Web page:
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ANSTO citizen kid scientists

Sutherland Shire locals invited to become ANSTO Citizen Scientists

Australia Day is synonymous with citizenship ceremonies and community events: so a leading Australian science organisation could think of no better day to launch a Citizen Science project in its community.
ANSTO Plastics Project news image

ANSTO is inviting Shire residents to sign up as citizen scientists, to contribute to the ANSTO Plastics Project.

ANSTO is inviting Shire residents to sign up as citizen scientists, to contribute to the ANSTO Plastics Project – environmental research into the lifecycle of plastics.
ANSTO is home to cutting-edge Australian scientific infrastructure including the country’s only nuclear research reactor, OPAL, at Lucas Heights, and the Australian Synchrotron in Melbourne.
Children, families, schools, community groups and businesses are all being called upon to sign up to this exciting science program, helping to collect and catalogue plastic litter from local beaches and waterways.
Selected from the large pool of plastics collected samples will be selected for testing with nuclear instruments at ANSTO. This will contribute to research into the way plastics break down, change and interact with the environment around them.
Sutherland Shire Mayor, Kent Johns said, “I’m declaring this is the year of the citizen scientist for everyone in the Sutherland Shire.”
“We’re extremely lucky that ANSTO is part our community, and is working with our residents to conduct this fantastic environmental research that will help us understand the impact of plastic litter on our beautiful beaches and waterways.
“It is a fantastic honour for me to be able to help ANSTO launch this project, at our Cronulla Australia Day event. It is a truly practical way our community can to contribute to important scientific research, being conducted by a world leading scientist,” said Mayor Johns.
Once registered, each citizen scientist will be mailed a collection kit, and asked to log their data on the purpose built ANSTO Plastics Project website.
The data will inform about the volume of plastic litter at the Shire’s beaches and rivers, and identify hotspots where plastic litter is deposited due to tides, winds and weather.
Each citizen scientist will also be encouraged to send one collected plastic sample to ANSTO’s Professor Richard Banati and his research team, for analysis using ANSTO’s nuclear instruments.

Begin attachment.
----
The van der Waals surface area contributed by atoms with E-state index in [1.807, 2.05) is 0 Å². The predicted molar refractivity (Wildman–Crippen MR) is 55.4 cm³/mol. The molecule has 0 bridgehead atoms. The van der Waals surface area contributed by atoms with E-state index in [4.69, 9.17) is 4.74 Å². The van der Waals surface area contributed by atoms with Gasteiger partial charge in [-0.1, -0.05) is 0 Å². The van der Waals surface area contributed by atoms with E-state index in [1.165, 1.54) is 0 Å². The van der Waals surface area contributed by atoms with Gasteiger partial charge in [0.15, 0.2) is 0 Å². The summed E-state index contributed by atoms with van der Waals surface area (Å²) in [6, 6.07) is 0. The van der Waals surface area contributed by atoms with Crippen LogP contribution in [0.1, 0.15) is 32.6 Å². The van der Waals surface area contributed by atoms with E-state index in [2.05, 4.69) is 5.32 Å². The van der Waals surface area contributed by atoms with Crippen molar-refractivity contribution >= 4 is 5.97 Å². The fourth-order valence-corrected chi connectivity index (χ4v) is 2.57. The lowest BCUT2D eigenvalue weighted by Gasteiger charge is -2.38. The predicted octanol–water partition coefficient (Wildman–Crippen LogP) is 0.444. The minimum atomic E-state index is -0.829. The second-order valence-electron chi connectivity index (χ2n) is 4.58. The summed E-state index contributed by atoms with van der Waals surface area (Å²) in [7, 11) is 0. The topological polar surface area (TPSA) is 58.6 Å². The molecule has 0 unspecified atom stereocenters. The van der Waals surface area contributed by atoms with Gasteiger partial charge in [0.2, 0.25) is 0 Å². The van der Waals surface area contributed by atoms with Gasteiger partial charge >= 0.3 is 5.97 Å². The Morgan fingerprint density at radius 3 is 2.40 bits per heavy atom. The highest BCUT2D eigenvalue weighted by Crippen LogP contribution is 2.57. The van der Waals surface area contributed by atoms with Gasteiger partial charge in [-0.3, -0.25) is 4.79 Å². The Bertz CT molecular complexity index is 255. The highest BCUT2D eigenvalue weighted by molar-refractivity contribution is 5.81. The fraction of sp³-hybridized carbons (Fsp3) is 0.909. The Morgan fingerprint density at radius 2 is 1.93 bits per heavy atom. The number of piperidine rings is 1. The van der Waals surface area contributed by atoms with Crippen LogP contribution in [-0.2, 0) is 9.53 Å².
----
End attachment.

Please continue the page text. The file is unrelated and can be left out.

During his TEDx Sydney presentation in 2014 “Welcome to the age of the Plasti-sea”, Professor Banati outlined the results of research performed in collaboration with Dr Jennifer Laver from Monash University.
This research demonstrated how degrading plastic in the environment is ingested by marine birds. One aspect of Dr Laver's ongoing research is to find out whether in addition to the mechanical blockage that plastics cause in the stomach of birds, there is also a transfer of chemicals into the bird. 

This is a challenging question because contaminants from human made materials can enter the food web at multiple levels including the marine animals that the bird feeds on.

Contributions from local citizen scientists will help Professor Banati and his partners to continue this research and better define and understand how this transference of plastic particles occurs.
“Plastics are a great invention, they are ubiquitous in our lives and they are likely to have an even more important place in our future world,” said Professor Banati.
“Currently, we do not understand sufficiently the route taken by the huge amount of the end-of-life waste products from plastics, especially when plastic litter has degraded enough to be no longer visible.
“It is crucial that we have a clear picture of how plastics move through the ecosystem and food chain at the atomic level, and the impact this atomic level transfer has on the environment.

ANSTO focuses on measuring the trace amounts of contaminants with high accuracy. This data will be used by collaborating scientists to model the potential impact that these contaminants may have on the ecosystem. 

“We need the help of the broader community to collect a wider sample of plastics from across the Sutherland Shire’s waterways and beaches.
“The community’s contributions will help complete this invaluable research project, so I would encourage every Sutherland Shire resident and business to join the team and become a citizen scientist.”
Using, for example, Neutron Activation Analysis methodology – in which samples are bombarded with neutrons from the OPAL reactor in Sydney, making them emit a measurable gamma radiation spectrum – Professor Banati’s team will attempt to trace, at the atomic level, plastic particles throughout their life cycle.
The ability to trace is also the ability to account for the full life-cycle fate of plastic materials, which is essential to achieving sustainable manufacturing, use and disposal practices.
The data collected by citizen volunteers will map the points where plastics are distributed into the local environment, and then test their breakdown into their surroundings over time.
“The input provided by citizen scientists will provide us with a realistic, real world cross-section of the type and origin of plastic degrading in the environment, making the project more universally relevant and assisting in the great research being conducted by ANSTO’s partners,” said Professor Banati.
The ANSTO Plastics Project will run across the Sutherland Shire from Australia Day through to 31 July – with the potential to expand to neighbouring regions across Greater Sydney and the South Coast.
Those interested in becoming a citizen scientist member of the ANSTO Plastics Project can find more information on what to expect, and register at: